Dr. Hector P. Garcia Fellowship Awarded to Island University Grad Student

By Luisa Buttler, Sydney Spangler | Published: August 30, 2019

CORPUS CHRISTI, Texas – An American hero, medical doctor, civil rights activist, and distinguished humanitarian, Dr. Hector P. Garcia (1914-1996) ranks among the most prolific figures in Mexican American history. To celebrate and remember his life, the Mary and Jeff Bell Library Special Collections and Archives at Texas A&M University-Corpus Christi, along with support from the Dr. Hector P. Garcia Memorial Foundation, created the inaugural Dr. Hector P. Garcia Fellowship.

The $1,000 award was designed to ensure that Dr. Garcia’s work for justice and equality is remembered by encouraging scholarly research using the physical and digitalized elements of the Dr. Hector P. Garcia Papers. Coming in at almost 360 linear feet – the length of a football field –  the materials in the collection, housed on the second floor of the Bell Library, span the years 1910-2015, and include personal files such as military service, correspondence, medical records, activism, along with photos, audiovisual materials, and other artifacts.  

“My father left a collection at an educational institution for students and researchers to learn how he achieved success despite facing many obstacles that are relevant today – a lack of ability to get education, barriers to healthcare, and how we treat our veterans,” said Cecilia Garcia-Akers, Dr. Hector P. Garcia Memorial Foundation President and Chair.

In spring 2019, Rosana Gomez, a Texas A&M-Corpus Christi graduate student studying communication, became the first recipient of the Dr. Hector P. Garcia Fellowship. Her research titled, “Dr. Hector P. Garcia: A study in cross-cultural leadership,” will highlight Dr. Garcia’s contributions and achievements in the United States as well as the different cross-cultural leadership traits and communicational behaviors that led to his recognition as an outstanding national leader.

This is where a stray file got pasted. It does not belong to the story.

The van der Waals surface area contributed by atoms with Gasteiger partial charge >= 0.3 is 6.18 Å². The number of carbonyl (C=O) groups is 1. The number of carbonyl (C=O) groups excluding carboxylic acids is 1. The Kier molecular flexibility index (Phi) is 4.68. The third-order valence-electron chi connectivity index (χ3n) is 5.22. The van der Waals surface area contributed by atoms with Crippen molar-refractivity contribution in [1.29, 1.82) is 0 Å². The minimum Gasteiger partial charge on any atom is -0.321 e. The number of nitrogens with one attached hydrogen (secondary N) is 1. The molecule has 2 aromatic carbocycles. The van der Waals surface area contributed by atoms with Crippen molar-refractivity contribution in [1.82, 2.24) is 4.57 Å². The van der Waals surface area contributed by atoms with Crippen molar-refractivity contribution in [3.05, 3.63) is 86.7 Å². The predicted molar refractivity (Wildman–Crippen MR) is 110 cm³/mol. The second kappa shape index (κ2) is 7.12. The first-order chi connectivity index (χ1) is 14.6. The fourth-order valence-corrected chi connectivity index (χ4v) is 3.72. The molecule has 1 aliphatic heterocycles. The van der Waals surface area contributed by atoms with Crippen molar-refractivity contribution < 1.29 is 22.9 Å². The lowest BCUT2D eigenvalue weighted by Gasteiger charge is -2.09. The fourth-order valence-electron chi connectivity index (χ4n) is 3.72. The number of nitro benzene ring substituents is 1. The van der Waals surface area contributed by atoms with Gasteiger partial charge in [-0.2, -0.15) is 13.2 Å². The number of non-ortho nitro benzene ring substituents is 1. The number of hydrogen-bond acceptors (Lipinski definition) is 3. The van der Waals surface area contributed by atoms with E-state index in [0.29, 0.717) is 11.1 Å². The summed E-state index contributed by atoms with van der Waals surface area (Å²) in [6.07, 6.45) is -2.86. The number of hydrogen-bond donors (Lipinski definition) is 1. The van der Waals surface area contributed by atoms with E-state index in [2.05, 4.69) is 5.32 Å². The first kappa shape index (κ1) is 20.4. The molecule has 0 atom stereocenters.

“Dr. Garcia was a pioneer in the integration of cultural diversity between Hispanics and North Americans,” said Gomez, an international student from Colombia who will use this research for her graduate thesis. “I identify with him because he comes from another country. He broke the paradigms in a non-inclusive society and worked to break the barriers for a better education and lifestyle for Hispanic and Latino communities.”

Along with studying both the physical and digitized portions of the vast collection, Gomez read scholarly books on communicational leadership, along with Garcia-Akers’ book titled, “The Inspiring Life of Texan Hector P. Garcia.”

“I loved her book – it was so interesting,” said Gomez. “Her book talks about everything – his work as a doctor, his medical center, his family, his leadership traits. You could tell he was a disciplined person, a hard worker, a good listener, a person who wanted to work for the community.”

On Aug. 27, the Special Collections and Archives team hosted a meeting between Gomez and Garcia-Akers. Surrounded by a display of items of the Dr. Hector P. Garcia Papers, the two discussed the impact of Gomez’ research.

“My father wanted people to be able to achieve the highest educational level possible. He did not want education to be a barrier to anyone,” said Garcia-Akers. “Anytime the Foundation can assist others with their educational goals makes me proud.” 

Gomez will defend her thesis on Nov. 12 and is expected to graduate in December 2019. She thanks her thesis committee, Drs. Michelle Maresh-Fuehrer and Dr. Anantha Babbili, for encouraging her to apply for the fellowship. She also thanks Bell Library staff, especially Kimberly Gianfrancesco, for assistance accessing the Garcia Papers.

“Dr. Garcia’s life is not just about the great achievements he received when he was alive. They are important, but it goes beyond that,” said Gomez. “What confirms that he is a good example of leadership is that his legacy is still alive and benefiting students, just like me.”

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